Queer 1950s pp 115-130 | Cite as

Warm Homes in a Cold Climate: Rex Batten and the Queer Domestic

  • Matt Cook
Part of the Genders and Sexualities in History book series (GSX)


‘Home’, writes Richard Hornsey, was ‘one of the most contested sites in the concerted drive for social reconstruction and renewal’ in Britain in the 1950s.2 As a material place and as an ideal, it represented what could go right for the nation. It alluded to a companionate and nuclear form of family to which men and women brought their respective and highly gendered skills, and to a coming generation reared with a clear set of values aligned with respectability and good citizenship.3 The new welfare state was based on presumptions about the tight form and functioning of this unit, further ingraining it as the obvious and ideal base for domestic life.4 Home had long held this pivotal status in British culture, but it was given a fresh impetus in this period in ways that we can trace through novels, films, the media, popular psychology and the words of politicians, lawyers, medics and more.5 Those without a home, those who did not take care of it, or who took care of it a little too frivolously, meanwhile, boded ill. The upsurge in discussions about the homosexual, the prostitute and the immigrant conjured these figures especially as the threatening ‘others’ to the ‘normal’ home and ‘normal’ family. Whilst the latter were figured as intrinsic to a civilised, modern and forward-looking culture, this threatening triumvirate was an apparent link to primitive realms and/or to earlier scandals borne of a supposedly very different city and era.6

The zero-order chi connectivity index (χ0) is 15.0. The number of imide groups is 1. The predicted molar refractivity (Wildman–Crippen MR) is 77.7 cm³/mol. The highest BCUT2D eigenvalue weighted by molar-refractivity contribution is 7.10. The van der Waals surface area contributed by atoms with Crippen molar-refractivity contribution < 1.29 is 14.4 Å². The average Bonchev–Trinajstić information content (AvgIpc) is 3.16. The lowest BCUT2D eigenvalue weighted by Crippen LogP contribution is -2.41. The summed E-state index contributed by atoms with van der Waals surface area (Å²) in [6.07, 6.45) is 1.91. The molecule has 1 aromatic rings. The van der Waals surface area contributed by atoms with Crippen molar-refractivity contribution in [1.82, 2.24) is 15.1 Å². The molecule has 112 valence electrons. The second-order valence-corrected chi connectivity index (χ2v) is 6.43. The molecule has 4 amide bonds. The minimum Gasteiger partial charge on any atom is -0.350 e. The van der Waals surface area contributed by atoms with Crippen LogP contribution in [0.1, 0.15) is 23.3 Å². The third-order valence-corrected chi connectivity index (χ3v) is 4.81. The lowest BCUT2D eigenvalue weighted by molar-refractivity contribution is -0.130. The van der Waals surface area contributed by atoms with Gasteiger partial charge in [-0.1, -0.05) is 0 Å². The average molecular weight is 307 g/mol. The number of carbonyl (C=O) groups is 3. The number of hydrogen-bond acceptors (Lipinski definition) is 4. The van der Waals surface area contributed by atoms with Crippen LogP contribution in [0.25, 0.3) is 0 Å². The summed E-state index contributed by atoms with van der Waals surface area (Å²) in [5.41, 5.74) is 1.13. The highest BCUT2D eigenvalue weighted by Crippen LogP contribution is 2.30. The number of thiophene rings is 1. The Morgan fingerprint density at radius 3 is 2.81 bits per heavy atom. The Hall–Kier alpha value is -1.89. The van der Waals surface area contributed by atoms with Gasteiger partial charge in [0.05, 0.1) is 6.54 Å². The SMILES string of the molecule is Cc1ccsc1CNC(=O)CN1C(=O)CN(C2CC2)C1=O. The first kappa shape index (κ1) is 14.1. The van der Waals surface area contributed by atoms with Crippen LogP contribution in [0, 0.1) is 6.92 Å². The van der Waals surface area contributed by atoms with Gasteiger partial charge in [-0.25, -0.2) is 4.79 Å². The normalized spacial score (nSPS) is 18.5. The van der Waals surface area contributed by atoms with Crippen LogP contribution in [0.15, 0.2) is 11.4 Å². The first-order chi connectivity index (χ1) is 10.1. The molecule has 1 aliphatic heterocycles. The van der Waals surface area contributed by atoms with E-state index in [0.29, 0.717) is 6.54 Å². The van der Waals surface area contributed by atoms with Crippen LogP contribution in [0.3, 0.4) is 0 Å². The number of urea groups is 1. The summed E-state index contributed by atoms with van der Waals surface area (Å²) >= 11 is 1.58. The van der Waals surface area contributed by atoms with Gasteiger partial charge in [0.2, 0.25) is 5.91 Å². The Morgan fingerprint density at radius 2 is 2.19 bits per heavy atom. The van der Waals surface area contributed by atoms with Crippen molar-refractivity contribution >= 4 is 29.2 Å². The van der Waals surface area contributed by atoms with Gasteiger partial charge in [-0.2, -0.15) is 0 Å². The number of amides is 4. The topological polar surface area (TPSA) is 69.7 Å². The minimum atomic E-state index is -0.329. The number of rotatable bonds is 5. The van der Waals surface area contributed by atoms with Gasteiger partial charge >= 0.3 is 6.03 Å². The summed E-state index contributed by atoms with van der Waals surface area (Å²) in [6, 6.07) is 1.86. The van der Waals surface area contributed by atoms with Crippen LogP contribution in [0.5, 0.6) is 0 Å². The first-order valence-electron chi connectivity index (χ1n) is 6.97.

Cold Climate Domestic Life Pivotal Status Social Reconstruction Fresh Impetus 
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  1. 1.
    Cited in David Kynaston, Family Britain, 1951–1957 (New York: Walker & Co, 2009), 54.Google Scholar
  2. 2.
    Richard Hornsey, The Spiv and the Architect: Unruly Life in Postwar London (Minneapolis: University of Minnesota Press, 2010), 201.CrossRefGoogle Scholar
  3. 5.
    On these points, see especially, Deborah Cohen, Household Gods: The British and Their Possessions (New Haven: Yale University Press, 2006).Google Scholar
  4. Sophie Leighton, The 1950s Home (Oxford: Shire, 2009);Google Scholar
  5. Shirley Echlin, At Home in the 1950s (Harlow: Longman, 1983).Google Scholar
  6. 7.
    Rex Batten, Rid England of This Plague (London: Paradise, 2006), 95.Google Scholar
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    See Matt Cook, ‘Domestic Passions: unpacking the homes of Charles Shannon and Charles Ricketts’ in Journal of British Studies (forthcoming (2012)).Google Scholar
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    See Matt Cook, ‘Homes Fit for Homos: Joe Orton, Masculinity, and the Domesticated Queer’, What Is Masculinity? Historical Dynamics from Antiquity to the Contemporary World (Oxford: Palgrave Macmillan, 2011); Horney The Spiv and the Architect; and Matt Houlbrook and Chris Waters, ‘The Heart in Exile: Detachment and Desire in 1950s London’, History Workshop Journal, 6 (2006), 142–163.CrossRefGoogle Scholar
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    Court cases involving sodomy, gross indecency and indecent assault had risen from 719 in 1938 in England and Wales to 2,504 in 1955. Jeffrey Weeks, Coming Out: Homosexual Politics in Britain, from the Nineteenth Century to the Present (London: Quarter, 1977), 158.Google Scholar
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© Heike Bauer and Matt Cook 2012

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  • Matt Cook

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